Archive for June 2004
Tim Lambert’s When Think Tanks Attack does a good job of exposing Microsoft attempts at Astroturfing (paying for the appearance of “grassroots” movement). Sure enough, Microsoft hired as their chief lobbyist one of the directors of a particular think-tank that I questioned about three months ago (I’m not going to give their name because, y’know, why whuffie?).
So this press release comes from this “think tank,” and I shoot off an email to them, asking about their logic. Nice, civil discourse. And what happens? The president of this particular “think tank,” writes me a nasty-gram. So essentially, Microsoft paid for me to be insulted by this crap-weasel.
I hope the other thinking from that particular “tank” is better than “let’s gratuitously insult someone with a print column read by 65,000 software development managers.”
Evan couldn’t resist and adds his two cents to the continuing conversation about improving Tablet sales and seeking Tablet nirvana.
via [Incremental Blogger]
A common theme is that, with a slate or a convertible in tablet mode, a Tablet just looks like a screen showing a screen saver. So how hard is it to create a screensaver that shows the Tablet doing tablet fabulousness — a 60-second montage showing OneNote, ArtRage, MathPractice, MindManager, Grafigo? I just tried to do it myself, but my M1200 doesn’t have the horsepower to run Windows Media Encoder and capture ink in realtime. The screensaver itself would be a trivial piece of code.
My old buddy Eric Faurot (we used to work together on the Software Development Conferences) cancelled Comdex.
Sara Ford got a four-word email from Bill Gates (in response to an email from her) and apparently this is cause for celebration, skepticism, and general up-roar-ary. That’s extremely disturbing. Gates’ is the boss^h^h^h^h … er… “Chief Software Architect” of a 50,000-person business. A technology business. Quite frankly, everyone who’s worked at the company for (say) more than a year ought to be able to get in touch with him and expect a response. Yes, he’s the world’s richest man and no doubt has a schedule chock full of calls with Oprah, Bono, and the rest of the Illuminati, but come on, people. Something’s wrong if the majority of Microsoft is so isolated from Gates’ capabilities that getting an ACK from him is cause for comment.
For those who’ve never been to JavaOne, the hurling of t-shirts to the audience (and let’s face it: that is what keeps the conference industry alive) in ever-more-elaborate ways is a tradition. Last year, they used a trebuchet (tasteless yet compelling images of a cow flung 1/4 mile). The photo linked to above looks to me like an air cannon, which have come to dominate punkin’ chunkin’ (http://www.clubmedia.com/punkin/)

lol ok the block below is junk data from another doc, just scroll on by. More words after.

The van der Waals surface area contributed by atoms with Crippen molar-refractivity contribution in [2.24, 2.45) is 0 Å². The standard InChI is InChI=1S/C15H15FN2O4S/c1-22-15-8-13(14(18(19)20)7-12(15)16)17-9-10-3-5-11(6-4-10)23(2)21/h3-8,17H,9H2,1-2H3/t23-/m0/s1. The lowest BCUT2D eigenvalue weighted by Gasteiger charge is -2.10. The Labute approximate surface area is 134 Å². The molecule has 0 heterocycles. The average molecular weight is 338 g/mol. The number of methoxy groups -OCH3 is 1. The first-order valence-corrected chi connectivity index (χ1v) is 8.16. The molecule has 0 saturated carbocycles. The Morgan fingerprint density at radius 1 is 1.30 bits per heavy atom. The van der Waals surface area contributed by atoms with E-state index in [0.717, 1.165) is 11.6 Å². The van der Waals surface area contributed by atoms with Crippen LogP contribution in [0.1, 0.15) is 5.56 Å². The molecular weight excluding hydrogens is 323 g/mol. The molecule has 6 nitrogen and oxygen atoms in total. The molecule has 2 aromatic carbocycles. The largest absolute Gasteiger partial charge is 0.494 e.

The “Tablet isn’t for consumers” story is a myth. Tell it to the students using Tablets. Tell it to the start ups that leverage the flexibility of the Tablet in their highly fluid states. Tell it to the doctors, lawyers, managers, engineers, and on and on, that purchased a Tablet out of their own pocket–and not as part of an IT deployment strategy–because they saw it could help them. via [Incremental Blogger]
If I were a Tablet OEM, I’d create an ultra-portable “Clark Kent” edition and ship copies to the first two rows of the White House Press Corps, the Courtroom TV reporters, and the top on-air reporters in NYC, LA, and Chicago. Then, I’d create the leather-clad “Titan of Industry Limited Edition” and advertise it in The New Yorker, Architectural Digest, etc.
Loren laments that ultra-portable computers aren’t Tablet PCs. Check out the Sony U-70:
Man, I’d buy a Tablet in that form-factor in a microsecond! But I’ve come to realize that I’m more pen-centric and more note-taking centric than most people (I have dozens of paper notebooks going back to High School, and thousands of index cards). Still, I’m not sure that I’d buy a U-70 with a touchscreen, even if the new Tablet Input Panel was available. Touchscreen’s are really mushy and get scratched too easily. It’s something that I’ve noticed between my original Palm PDAs, where writing was on a separate area (that I ended up covering with magic tape), and my PPC.
There has been a fair amount of discussion about key bindings in VS.NET, and the fact that they seem to be changing yet again in VS.NET 2005….But the thing that bugs me most about the current set of bindings is the amount of arbitrary stuff you have to remember. via [IanG on Tap]
In the glory days of Lotus 1-2-3 and WordPerfect, the key-bindings were what we now call accelerators - so you used to be able to trouble-shoot your sister’s computer by saying “/-F-O-S-K-X-Y-Z. Okay, so you just printed out the report, right?” And you could even embed those strings in macros and put them in a loop and that was, essentially, a pretty-darn-complete programming system. It was wonderful. By the time you’re debating what chords to use to activate obscure functions, I think you’ve gone too far. Gimme’ 10 (okay, 12) function keys and menu-based accelerators.
Richard Callaby’s favorite geek movies are:
- War Games
- Triumph of the Nerds
- Minority Report (I loved that pre-crime interface! Oh, and you must check this probably-not-intended-for-public-consumption page at Microsoft Research: http://research.microsoft.com/~dcr/minority/functionality_01.htm)
- Blade Runner
- War Games
- Lord of the Rings Trilogy
Hmmm… Several of mine aren’t about geeks per se, but blissed out my inner geek (I wish I didn’t look for matchup errors, rendering artifacts, and kinematic mistakes during movies, but I read Starlog far too much as a youth…)